The cavitation ratio is very close to unity (typically around

A very small number of nodes in contact with the bed raises the question of numerical artefacts. A comprehensive study of mesh size effects is beyond the scope of the work presented here. Due to the limitations of working in a MATLAB coding environment, it is difficult to refine the mesh significantly beyond what is used in the computations reported above. For the case of a fully permeable bed (which typically permits larger time steps), I have been able to refine the mesh to double the number of nodes on the bed for a relatively short computation. A comparison for a shortened version of the computation in Fig.

Using the same plotting scheme as in Fig.

Using the same plotting scheme as in Fig.

Using the same plotting scheme as in Fig.

The rather long time interval over which the solution in Fig.

In Fig.

Cavity connection under different step changes in

Immediately after the drop in

Importantly, this initial “hydrofracture” (which is not a hydrofracture in the true sense, as it corresponds to a pre-existing fracture being re-opened) has a very limited extent. In fact, the same initial fracture occurs every time that

In interpreting the results for

The second phase of slower cavity growth is the result of viscous deformation. Only once the downstream cavity end point has advanced significantly downstream does the rapid expansion (or connection) of the cavity past the smaller bed protrusion occur, marked as “rapid connection” in Fig.

The subsequent rapid expansion of the cavity (following the second phase of slower cavity growth and corresponding to the “drowning” of the smaller bed protrusion) can be separated into two parts: an initial advance of the cavity end point from

Figure

The gap then thickens more slowly (panel e), leading to oscillatory behaviour (panels f–j; these later times are not shown in Fig.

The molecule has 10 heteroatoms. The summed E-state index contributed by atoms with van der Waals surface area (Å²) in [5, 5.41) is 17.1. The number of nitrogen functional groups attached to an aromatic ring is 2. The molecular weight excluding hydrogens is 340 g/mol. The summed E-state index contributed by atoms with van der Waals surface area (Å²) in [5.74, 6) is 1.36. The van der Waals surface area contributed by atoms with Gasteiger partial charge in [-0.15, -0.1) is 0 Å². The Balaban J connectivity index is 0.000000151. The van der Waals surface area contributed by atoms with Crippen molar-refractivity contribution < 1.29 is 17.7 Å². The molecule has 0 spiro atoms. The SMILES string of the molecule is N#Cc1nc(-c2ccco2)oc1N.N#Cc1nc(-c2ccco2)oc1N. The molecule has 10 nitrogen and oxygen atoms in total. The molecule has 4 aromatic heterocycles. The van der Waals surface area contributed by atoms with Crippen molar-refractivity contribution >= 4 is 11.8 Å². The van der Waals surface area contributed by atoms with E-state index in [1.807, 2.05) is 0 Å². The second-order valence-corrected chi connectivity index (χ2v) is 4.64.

I illustrate the oscillation mechanism further in Fig.

Cavity shapes for a step change from

Cavity height

In the computations above, I have focused on a permeable bed section

Two solutions are plotted, both of them identical up to

Using the same plotting scheme as in Fig.

In Part 1, I showed that steady-state effective pressure in isolated cavities is remarkably insensitive to changes in the effective pressure

Here, I give three examples in which the connected cavity in the lee of the larger bed protrusion (with

In column 1, a relatively small isolated cavity forms before periodic behaviour is established. That cavity then remains isolated throughout the pressure cycle. The effective pressure

When the forcing oscillations have a somewhat lower frequency (column 2), there are more significant changes in the ice–bed contact area on the smaller bed protrusion. An isolated cavity now forms during every other period of the forcing pressure oscillation (that is, the solution is periodic with a periodicity twice that of the forcing). In each case, the cavity roof makes contact with that protrusion after a maximum in

The forcing pressure oscillation in column 3 is even slower and of larger amplitude than those in columns 1 and 2. Here, the solution has the same periodicity as the forcing, with a contact area forming on the smaller bed protrusion upstream of

When the cavities become fully disconnected,

Using the same plotting scheme as in Fig.

In Part 1, I showed that for a steady-state model, connections between cavities are created and destroyed at critical values of